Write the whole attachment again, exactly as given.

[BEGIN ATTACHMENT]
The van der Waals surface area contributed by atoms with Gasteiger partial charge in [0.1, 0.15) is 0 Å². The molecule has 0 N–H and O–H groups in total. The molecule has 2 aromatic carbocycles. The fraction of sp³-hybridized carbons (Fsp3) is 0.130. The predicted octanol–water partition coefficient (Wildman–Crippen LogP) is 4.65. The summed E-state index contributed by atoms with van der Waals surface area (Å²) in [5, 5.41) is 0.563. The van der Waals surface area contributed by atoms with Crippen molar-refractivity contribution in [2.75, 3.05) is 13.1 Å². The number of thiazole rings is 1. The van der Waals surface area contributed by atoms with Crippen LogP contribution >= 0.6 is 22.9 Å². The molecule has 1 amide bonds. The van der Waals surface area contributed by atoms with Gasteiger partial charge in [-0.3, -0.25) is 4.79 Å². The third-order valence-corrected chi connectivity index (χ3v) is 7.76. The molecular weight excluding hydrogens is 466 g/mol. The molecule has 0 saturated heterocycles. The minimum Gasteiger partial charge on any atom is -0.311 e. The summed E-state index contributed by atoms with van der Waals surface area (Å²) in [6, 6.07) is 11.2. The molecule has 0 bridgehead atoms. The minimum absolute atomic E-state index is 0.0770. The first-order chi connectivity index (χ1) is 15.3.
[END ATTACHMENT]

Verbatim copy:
The van der Waals surface area contributed by atoms with Gasteiger partial charge in [0.1, 0.15) is 0 Å². The molecule has 0 N–H and O–H groups in total. The molecule has 2 aromatic carbocycles. The fraction of sp³-hybridized carbons (Fsp3) is 0.130. The predicted octanol–water partition coefficient (Wildman–Crippen LogP) is 4.65. The summed E-state index contributed by atoms with van der Waals surface area (Å²) in [5, 5.41) is 0.563. The van der Waals surface area contributed by atoms with Crippen molar-refractivity contribution in [2.75, 3.05) is 13.1 Å². The number of thiazole rings is 1. The van der Waals surface area contributed by atoms with Crippen LogP contribution >= 0.6 is 22.9 Å². The molecule has 1 amide bonds. The van der Waals surface area contributed by atoms with Gasteiger partial charge in [-0.3, -0.25) is 4.79 Å². The third-order valence-corrected chi connectivity index (χ3v) is 7.76. The molecular weight excluding hydrogens is 466 g/mol. The molecule has 0 saturated heterocycles. The minimum Gasteiger partial charge on any atom is -0.311 e. The summed E-state index contributed by atoms with van der Waals surface area (Å²) in [6, 6.07) is 11.2. The molecule has 0 bridgehead atoms. The minimum absolute atomic E-state index is 0.0770. The first-order chi connectivity index (χ1) is 15.3.